I talked to Gem. A lot. Kinda loudly too to the entertainment of the judge and spectators. I talked to her the entire time. “Ok Gem we’ve got this. Jump it!” “Sorry Gem! My fault let’s try again” “We look like fools out here but come on let’s finish this thing” on and on. I even told her I was a wimp. I talked and she responded by being more present. She looked around a lot less than normal and was more focused. Point taken and thank you to blogger of 3dayadventureswithhorses for the suggestion on another one of my posts. It helped a lot!

I really believe that the cross country schools are helping our arena jumping 1,000 fold. I may never be brave enough to enter a HT with her, but the schooling will continue. It’s made her a better jumper. It’s made me braver and more bold. We were coming to the yellow fence 5 in the 2’ round and I knew she hadn’t liked it before. With one refusal already I wasn’t going to let her say no there. She twisted and turned her butt and I stayed firm in my leg pressure and didn’t give up. She jumped it.

18” verticals, even on a short or odd approach, no longer bother me at all. I made her jump them from a standstill no issues. The 2’ course began scary but by fence 3 I was down for it and by fence 7 I was laughing out loud, giggling to myself and having a blast. That’s a major change from 9 months ago when I wouldn’t even jump a 12” cross rail.

Other than the boredom factor, which could have been lessened had Wyatt’s class not been #6 and mine 16, I quite liked the jumper show. I liked that you could enter multiple classes and just keep going. I liked that it was only $10 a class. I think I’d like to keep going and building our confidence. I also think that Gem could be a really good jumper. She is fast, athletic enough to take the inside turns and this is a game she understands the point of. I’m just not sure I’ll ever be brave enough to let her do it.

All in all it was an amazing experience. It wasn’t perfect and I’m pretty sure we only beat the girl who fell off in the 18” and the girl who was rung off course in the 2’ round, but I don’t care. I throw all my ribbons away anyway (did I just hear all my readers have a collective stroke?). I left happy. Gem? Well she seemed ok with it all. I’m ready for the next one!

Competition

GFPC Fun Show: My Turn

There is media! So much media!!! While I have a ton of thoughts and feelings about how this show went I think I’ll just run it via pictures here and then blabber on in a later post.

After waiting a million years (ok, it was more like 2 1/2 hours) for class #16 to be up next, it was time to wake Gem up and head in for the 18” jumpers. We were the 5th ones in, she entered and immediately tried to spin around and leave again, and it went….ok…ish. Here is a run through:

My course. I sent a text to Trainer and she sent back “courtesy of yours truly”. I knew it too. This had her written all over it especially fence 1 which was a super tight and short turn off the rail on an angle. She has had me work on that in our lessons and I sucked at it.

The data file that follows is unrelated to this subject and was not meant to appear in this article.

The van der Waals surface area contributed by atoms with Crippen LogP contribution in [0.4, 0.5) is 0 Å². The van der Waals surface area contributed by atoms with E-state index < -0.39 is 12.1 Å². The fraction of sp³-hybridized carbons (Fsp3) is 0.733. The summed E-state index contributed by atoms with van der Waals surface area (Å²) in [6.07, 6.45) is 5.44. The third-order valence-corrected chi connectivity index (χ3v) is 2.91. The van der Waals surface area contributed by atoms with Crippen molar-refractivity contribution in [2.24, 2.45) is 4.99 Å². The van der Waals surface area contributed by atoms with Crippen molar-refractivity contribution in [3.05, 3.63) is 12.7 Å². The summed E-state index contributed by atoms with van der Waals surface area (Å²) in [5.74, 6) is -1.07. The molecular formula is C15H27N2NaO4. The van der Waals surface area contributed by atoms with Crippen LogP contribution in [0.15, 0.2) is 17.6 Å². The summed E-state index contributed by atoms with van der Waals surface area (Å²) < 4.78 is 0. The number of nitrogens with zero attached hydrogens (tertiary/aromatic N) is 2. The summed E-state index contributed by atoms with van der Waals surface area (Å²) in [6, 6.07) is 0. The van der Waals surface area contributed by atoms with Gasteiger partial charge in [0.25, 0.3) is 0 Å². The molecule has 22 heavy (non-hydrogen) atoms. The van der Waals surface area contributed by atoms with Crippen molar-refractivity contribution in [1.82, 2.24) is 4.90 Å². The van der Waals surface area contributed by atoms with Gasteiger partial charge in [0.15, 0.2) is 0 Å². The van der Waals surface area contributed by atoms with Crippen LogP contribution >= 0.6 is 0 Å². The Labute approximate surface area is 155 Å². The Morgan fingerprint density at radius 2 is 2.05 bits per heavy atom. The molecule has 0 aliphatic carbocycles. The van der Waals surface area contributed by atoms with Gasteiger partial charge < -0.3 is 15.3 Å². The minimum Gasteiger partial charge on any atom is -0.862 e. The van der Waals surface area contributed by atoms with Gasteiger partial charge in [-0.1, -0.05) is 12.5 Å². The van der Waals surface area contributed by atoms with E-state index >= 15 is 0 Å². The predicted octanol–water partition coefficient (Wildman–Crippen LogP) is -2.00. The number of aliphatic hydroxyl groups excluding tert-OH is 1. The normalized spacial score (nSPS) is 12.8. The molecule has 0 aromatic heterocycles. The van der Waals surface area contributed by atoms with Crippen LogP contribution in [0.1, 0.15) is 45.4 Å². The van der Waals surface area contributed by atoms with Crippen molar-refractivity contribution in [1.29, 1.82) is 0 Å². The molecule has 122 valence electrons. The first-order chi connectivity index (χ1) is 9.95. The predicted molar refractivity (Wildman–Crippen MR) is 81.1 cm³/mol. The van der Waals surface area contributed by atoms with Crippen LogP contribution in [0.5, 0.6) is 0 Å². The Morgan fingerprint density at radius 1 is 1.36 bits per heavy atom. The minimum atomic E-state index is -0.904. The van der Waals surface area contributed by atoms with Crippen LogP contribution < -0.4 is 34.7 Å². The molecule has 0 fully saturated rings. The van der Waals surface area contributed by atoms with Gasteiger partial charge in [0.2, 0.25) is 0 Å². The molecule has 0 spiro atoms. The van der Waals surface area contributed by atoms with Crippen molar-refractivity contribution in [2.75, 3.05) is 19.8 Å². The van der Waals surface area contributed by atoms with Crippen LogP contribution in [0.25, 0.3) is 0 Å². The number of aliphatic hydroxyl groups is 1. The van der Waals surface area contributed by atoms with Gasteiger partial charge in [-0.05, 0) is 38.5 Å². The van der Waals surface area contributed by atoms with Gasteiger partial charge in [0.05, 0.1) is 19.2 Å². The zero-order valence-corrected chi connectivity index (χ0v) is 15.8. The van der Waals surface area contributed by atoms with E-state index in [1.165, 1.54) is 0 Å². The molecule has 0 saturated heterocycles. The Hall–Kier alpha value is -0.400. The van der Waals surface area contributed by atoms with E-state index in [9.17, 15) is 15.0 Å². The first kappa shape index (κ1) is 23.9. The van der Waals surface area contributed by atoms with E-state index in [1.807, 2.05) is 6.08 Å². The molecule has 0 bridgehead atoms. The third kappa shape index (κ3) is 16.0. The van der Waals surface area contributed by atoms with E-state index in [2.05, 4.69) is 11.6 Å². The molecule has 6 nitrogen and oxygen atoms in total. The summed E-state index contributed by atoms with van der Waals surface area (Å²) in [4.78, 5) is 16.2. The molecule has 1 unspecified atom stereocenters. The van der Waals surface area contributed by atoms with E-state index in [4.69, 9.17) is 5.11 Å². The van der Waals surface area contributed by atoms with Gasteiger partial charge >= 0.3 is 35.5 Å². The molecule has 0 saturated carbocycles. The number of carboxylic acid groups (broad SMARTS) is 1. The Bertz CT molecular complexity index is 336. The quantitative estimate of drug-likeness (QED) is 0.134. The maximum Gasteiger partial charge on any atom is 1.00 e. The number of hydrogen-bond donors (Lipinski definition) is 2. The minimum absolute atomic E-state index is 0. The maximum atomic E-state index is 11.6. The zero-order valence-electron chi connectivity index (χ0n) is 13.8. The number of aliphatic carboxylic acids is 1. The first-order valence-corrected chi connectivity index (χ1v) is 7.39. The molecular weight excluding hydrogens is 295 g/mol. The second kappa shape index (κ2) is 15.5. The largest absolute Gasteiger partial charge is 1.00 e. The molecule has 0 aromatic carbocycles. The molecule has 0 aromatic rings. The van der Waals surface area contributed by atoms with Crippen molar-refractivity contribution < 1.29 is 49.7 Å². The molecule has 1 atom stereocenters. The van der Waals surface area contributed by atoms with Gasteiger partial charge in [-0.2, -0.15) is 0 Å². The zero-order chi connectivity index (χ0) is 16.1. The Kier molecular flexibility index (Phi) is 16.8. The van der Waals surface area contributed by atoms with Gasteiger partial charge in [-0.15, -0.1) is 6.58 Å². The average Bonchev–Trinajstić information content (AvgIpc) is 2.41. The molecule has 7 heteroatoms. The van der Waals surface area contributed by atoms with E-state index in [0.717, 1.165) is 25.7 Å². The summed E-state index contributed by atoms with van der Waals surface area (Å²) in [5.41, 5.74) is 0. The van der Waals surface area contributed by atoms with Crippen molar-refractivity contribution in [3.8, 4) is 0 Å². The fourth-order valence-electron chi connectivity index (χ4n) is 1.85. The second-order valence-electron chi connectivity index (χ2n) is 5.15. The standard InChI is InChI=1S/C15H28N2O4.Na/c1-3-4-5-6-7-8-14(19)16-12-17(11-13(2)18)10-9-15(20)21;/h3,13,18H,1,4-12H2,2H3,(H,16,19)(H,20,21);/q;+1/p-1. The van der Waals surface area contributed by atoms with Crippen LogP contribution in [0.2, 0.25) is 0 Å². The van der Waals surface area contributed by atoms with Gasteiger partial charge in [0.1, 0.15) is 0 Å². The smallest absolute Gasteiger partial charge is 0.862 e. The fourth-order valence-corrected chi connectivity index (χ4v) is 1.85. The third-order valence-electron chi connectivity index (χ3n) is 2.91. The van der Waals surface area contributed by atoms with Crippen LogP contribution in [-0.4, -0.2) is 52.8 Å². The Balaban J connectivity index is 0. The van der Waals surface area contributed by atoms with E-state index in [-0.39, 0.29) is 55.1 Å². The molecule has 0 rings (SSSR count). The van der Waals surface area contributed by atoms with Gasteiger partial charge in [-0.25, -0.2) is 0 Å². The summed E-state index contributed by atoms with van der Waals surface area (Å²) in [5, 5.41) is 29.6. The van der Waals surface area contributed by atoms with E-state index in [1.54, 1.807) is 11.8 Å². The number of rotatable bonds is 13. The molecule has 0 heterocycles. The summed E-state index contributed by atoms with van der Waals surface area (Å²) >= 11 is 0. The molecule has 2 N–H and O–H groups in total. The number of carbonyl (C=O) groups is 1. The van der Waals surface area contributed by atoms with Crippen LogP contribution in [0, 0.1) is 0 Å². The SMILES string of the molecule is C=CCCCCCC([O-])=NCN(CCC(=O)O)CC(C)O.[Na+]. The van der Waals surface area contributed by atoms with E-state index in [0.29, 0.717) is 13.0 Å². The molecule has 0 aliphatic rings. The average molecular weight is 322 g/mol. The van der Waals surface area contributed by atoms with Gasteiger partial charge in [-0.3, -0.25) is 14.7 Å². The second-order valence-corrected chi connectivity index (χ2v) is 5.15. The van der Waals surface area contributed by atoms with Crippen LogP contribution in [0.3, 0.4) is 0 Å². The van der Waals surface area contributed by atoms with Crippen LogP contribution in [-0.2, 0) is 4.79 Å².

Ok Gem this is it. Let’s trot down the long side and head to fence 1 in a good rhythm.

Nah, I’d rather spook at those people in the bleachers.

Shit! Was that the bell? We aren’t anywhere near fence 1. I’m going to get eliminated. Go Gem go!

We then proceed to rush to fence 1 and while Gem went over she whacked it really hard and rattled me.

No idea why she would have whacked it. I mean, this is perfect jumping form. 

Ok. Fence 1 is over. Yay! Oh shit. I forgot to turn to fence 2. Maybe she will do it if I shove her at it and give her absolutely no room or warning.

Ha! No way am I going over that bright pink fence. Sorry lady. Try again.

This was a much needed wake up call for me to focus and ride my horse. I wasn’t angry with her here. This was 100% my fault for forgetting where to go and jamming her at it. I do love the look on her face though. 

Sorry Gemmie! My fault. Let’s try that again.

Second attempt she went over no problem. My heart was still racing and my nerves were acting up big time, but we got it done.

Ok…now remember where fence 3 is. Sit up and keep her under control.

We finally got our act together over fence 3 and I started to look for my fences and actually ride.

Huh. This isn’t going so bad. The height isn’t scary and Gem isn’t being too bad. Maybe we won’t die.

By this point, gem was beginning to understand what we were doing out there and began looking ahead for the jumps. This makes it so much easier for me to ride her.

Look at that. Another fence behind us and we are rolling along. Maybe if I take my leg off she will slow down.

Gem hated this fence. Maybe she hates the color yellow?

Oooookay….we nearly had a second refusal at fence 5. Never, ever take my leg off. Fence 6 should be easy but then it’s a tight bend left to 7. Will we make it?

Fence 6 wasn’t really an issue, but the turn to 7 was short and required a lot of accuracy.

You’ll see how ugly fence 7 was in the video because I never got her lined up right, but over it she went and then straight to 8. I don’t have shots of those.

Fence 9 is the most decorated. Two left. We can’t screw this up now. Jump Gem, jump!

I was elated to be at fence 9 and rode aggressively. It never occurs to me that Gem requires that much aggression to jump until I am nearly done with my course. Some day I’ll learn. 

Yes! One left!!! Oh wait. I still have to ride. Turn! Turn!

I very nearly forgot to turn to this one too. Stupid brain.

Gem got a million pats, an emotional hug and some time to nap before the 2’ jumpers four classes later.